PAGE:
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'Invisibilia' Explores Unseen Forces

Alix Spiegel and Hanna Rosin [John Poole/NPR]

Some of the forces that shape our lives are easy to see: family, friends, income, residence. But what about the ones we can’t see? How do emotions, ideas, assumptions and beliefs control human behavior?

The NPR program “ Invisibilia,” now in its third season, explores that question by intertwining scientific research and storytelling.

WCPN airs the program, hosted by Hanna Rosin and Alix Spiegel, Tuesdays in June at 9 p.m. on 90.3. It’s also available on-demand online.

Rosin, who joined the show in the second season, says the show’s title, Latin for “all the invisible things,” guides the show’s direction.

“I think what it does is first alert you that there are things you aren’t aware of, there are forces pinning you to the ground. It just tunes you to say: ‘Hey, there are invisible forces, we’re not talking about ghosts, but there are things you aren’t aware of you should be aware of.’ That sets the tone that each episode is going to make you aware of something that you aren’t currently aware of or see in the way that you could,” said Rosin.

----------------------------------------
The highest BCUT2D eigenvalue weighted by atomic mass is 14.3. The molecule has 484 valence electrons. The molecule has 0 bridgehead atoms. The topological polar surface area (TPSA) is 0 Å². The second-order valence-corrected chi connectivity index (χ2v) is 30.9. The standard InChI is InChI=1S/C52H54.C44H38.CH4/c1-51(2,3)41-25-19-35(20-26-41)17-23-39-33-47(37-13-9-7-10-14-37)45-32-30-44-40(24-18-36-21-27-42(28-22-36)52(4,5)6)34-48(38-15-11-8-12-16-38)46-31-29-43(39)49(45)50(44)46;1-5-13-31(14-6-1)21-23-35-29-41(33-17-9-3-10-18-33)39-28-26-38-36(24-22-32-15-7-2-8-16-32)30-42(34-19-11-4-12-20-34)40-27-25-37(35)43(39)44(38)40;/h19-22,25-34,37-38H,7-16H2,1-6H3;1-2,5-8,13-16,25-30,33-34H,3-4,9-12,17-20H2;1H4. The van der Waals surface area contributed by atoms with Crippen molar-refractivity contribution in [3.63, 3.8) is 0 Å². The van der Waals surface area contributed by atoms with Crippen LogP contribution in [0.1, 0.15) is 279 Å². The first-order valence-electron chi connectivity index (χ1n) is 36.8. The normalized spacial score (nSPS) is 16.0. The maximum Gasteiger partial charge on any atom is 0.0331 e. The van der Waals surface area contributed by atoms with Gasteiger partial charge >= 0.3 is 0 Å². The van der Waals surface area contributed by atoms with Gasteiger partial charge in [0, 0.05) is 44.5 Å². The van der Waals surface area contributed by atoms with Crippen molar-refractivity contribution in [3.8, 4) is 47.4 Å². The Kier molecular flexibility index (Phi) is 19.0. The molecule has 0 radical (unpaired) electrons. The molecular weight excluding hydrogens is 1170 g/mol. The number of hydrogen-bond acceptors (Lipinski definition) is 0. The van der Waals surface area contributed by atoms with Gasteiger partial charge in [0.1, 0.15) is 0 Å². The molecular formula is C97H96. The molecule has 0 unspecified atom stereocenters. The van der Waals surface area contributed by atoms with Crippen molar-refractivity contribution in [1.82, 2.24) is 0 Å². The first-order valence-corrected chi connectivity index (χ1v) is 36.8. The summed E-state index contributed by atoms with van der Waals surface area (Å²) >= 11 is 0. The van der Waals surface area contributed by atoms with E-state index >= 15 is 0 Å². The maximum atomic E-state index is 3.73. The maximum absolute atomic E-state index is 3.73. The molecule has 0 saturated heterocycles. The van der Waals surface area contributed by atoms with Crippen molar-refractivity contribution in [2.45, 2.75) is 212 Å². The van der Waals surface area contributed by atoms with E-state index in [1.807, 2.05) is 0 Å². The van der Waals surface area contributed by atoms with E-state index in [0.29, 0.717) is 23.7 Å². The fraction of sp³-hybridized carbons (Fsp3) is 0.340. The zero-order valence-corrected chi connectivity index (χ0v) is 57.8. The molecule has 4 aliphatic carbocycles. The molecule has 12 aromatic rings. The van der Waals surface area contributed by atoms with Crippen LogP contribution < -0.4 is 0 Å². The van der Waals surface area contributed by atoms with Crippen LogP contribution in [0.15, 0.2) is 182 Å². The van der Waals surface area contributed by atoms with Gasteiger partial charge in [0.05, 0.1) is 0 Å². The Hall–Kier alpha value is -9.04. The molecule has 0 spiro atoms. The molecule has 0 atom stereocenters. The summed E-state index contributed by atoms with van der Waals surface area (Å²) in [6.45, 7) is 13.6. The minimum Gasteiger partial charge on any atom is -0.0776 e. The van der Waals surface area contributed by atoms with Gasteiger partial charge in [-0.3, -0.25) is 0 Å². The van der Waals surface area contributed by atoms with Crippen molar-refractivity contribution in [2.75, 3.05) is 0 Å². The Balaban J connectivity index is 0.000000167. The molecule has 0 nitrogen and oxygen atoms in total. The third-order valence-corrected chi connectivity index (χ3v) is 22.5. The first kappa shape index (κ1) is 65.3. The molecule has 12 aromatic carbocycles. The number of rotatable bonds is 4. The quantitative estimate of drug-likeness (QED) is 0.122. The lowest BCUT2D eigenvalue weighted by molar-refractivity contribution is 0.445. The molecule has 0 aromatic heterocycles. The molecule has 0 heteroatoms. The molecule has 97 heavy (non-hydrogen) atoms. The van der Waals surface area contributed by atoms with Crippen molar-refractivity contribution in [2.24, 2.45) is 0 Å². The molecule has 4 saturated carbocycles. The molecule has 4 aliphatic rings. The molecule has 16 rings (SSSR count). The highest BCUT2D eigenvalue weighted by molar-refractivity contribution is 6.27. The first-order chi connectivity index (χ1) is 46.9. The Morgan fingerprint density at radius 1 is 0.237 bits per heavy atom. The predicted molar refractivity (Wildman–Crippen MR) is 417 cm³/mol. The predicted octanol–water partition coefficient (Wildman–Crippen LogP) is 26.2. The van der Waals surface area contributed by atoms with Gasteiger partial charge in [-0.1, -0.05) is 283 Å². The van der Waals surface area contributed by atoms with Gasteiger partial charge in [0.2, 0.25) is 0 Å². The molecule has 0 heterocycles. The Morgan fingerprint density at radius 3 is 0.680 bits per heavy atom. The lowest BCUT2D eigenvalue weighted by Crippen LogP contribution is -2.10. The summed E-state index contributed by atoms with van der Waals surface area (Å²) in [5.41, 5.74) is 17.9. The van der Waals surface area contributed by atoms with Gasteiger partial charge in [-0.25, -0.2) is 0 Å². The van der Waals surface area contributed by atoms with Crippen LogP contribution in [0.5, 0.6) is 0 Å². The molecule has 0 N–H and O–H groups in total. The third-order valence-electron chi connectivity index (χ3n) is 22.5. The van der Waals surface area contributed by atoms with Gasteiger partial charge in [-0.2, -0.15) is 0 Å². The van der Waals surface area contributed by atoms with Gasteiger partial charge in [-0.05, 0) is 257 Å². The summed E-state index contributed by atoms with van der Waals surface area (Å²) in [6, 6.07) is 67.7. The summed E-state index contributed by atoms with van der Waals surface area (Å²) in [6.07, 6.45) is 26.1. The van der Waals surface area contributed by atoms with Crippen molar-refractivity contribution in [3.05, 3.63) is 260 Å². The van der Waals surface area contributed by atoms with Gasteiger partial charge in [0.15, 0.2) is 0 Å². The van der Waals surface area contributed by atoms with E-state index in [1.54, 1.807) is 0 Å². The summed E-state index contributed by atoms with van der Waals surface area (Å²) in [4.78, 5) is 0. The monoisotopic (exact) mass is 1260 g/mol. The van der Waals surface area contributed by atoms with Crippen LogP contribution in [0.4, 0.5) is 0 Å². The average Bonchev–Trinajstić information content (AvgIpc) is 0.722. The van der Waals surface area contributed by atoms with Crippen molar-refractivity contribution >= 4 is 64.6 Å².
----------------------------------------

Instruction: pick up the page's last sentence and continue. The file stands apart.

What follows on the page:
This season’s focus is how concepts shape the way we experience the world. Episodes explore new ways of understanding where our emotions come from, whether or not racism be cured and how two people can see the exact same thing completely differently.

Spiegel, who began the program in 2015 with Lulu Miller (who currently is on leave to write a book), served on both the NPR Science desk and was a founding producer of the popular series “This American Life.”

Spiegel feels “Invisibilia” allows both she and Rosin the chance to explore a shared interest: “We’re both really interested in ideas, not just documentary work. We’re interested in marrying ideas and narrative in a way that benefits both.”

Before joining “Invisibilia,” Rosin’s focus was on print work, writing for The Atlantic and The New Yorker among other publications.

Coming to radio has allowed her to expand her skill set as well as work in a more collaborative environment.

“In print, you go out to interview and then you come home and write your story. My experience at “Invisibilia” is that it is a hive mind. We create things together. We bounce ideas of each other. We go out and report together. So just as a medium (radio) is a lot more collaborative,” Rosin said.

Listen for “Invisibilia” Tuesdays at 9 p.m. on 90.3.